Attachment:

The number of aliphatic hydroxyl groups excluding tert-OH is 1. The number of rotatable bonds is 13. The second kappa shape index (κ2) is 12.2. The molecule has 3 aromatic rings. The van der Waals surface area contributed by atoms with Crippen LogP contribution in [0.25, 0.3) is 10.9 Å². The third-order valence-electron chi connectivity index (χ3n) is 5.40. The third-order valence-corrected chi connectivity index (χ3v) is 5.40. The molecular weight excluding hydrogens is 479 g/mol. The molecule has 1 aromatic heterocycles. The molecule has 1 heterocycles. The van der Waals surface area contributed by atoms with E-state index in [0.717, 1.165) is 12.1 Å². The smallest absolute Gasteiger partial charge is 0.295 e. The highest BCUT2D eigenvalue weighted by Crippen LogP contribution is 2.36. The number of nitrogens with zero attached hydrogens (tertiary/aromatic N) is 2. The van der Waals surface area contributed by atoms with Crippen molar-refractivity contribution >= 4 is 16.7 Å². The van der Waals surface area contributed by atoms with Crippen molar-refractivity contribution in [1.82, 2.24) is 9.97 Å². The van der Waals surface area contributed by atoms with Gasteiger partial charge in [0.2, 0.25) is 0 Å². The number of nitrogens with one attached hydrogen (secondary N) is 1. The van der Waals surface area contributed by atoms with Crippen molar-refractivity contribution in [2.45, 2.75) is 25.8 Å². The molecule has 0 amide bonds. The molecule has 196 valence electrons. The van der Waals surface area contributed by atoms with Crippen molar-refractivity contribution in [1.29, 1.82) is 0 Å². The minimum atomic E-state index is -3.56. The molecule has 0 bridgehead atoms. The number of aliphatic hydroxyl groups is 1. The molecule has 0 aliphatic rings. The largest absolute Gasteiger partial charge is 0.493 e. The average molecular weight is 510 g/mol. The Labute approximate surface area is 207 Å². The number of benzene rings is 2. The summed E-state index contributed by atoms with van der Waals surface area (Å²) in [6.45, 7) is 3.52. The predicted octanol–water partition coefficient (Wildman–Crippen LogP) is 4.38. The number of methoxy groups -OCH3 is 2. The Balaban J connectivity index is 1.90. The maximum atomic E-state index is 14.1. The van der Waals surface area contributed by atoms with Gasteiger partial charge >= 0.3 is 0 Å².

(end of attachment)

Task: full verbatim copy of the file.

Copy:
The number of aliphatic hydroxyl groups excluding tert-OH is 1. The number of rotatable bonds is 13. The second kappa shape index (κ2) is 12.2. The molecule has 3 aromatic rings. The van der Waals surface area contributed by atoms with Crippen LogP contribution in [0.25, 0.3) is 10.9 Å². The third-order valence-electron chi connectivity index (χ3n) is 5.40. The third-order valence-corrected chi connectivity index (χ3v) is 5.40. The molecular weight excluding hydrogens is 479 g/mol. The molecule has 1 aromatic heterocycles. The molecule has 1 heterocycles. The van der Waals surface area contributed by atoms with E-state index in [0.717, 1.165) is 12.1 Å². The smallest absolute Gasteiger partial charge is 0.295 e. The highest BCUT2D eigenvalue weighted by Crippen LogP contribution is 2.36. The number of nitrogens with zero attached hydrogens (tertiary/aromatic N) is 2. The van der Waals surface area contributed by atoms with Crippen molar-refractivity contribution >= 4 is 16.7 Å². The van der Waals surface area contributed by atoms with Crippen molar-refractivity contribution in [1.82, 2.24) is 9.97 Å². The van der Waals surface area contributed by atoms with Gasteiger partial charge in [0.2, 0.25) is 0 Å². The number of nitrogens with one attached hydrogen (secondary N) is 1. The van der Waals surface area contributed by atoms with Crippen molar-refractivity contribution in [2.45, 2.75) is 25.8 Å². The molecule has 0 amide bonds. The molecule has 196 valence electrons. The van der Waals surface area contributed by atoms with Crippen molar-refractivity contribution in [1.29, 1.82) is 0 Å². The minimum atomic E-state index is -3.56. The molecule has 0 bridgehead atoms. The number of aliphatic hydroxyl groups is 1. The molecule has 0 aliphatic rings. The largest absolute Gasteiger partial charge is 0.493 e. The average molecular weight is 510 g/mol. The Labute approximate surface area is 207 Å². The number of benzene rings is 2. The summed E-state index contributed by atoms with van der Waals surface area (Å²) in [6.45, 7) is 3.52. The predicted octanol–water partition coefficient (Wildman–Crippen LogP) is 4.38. The number of methoxy groups -OCH3 is 2. The Balaban J connectivity index is 1.90. The maximum atomic E-state index is 14.1. The van der Waals surface area contributed by atoms with Gasteiger partial charge >= 0.3 is 0 Å².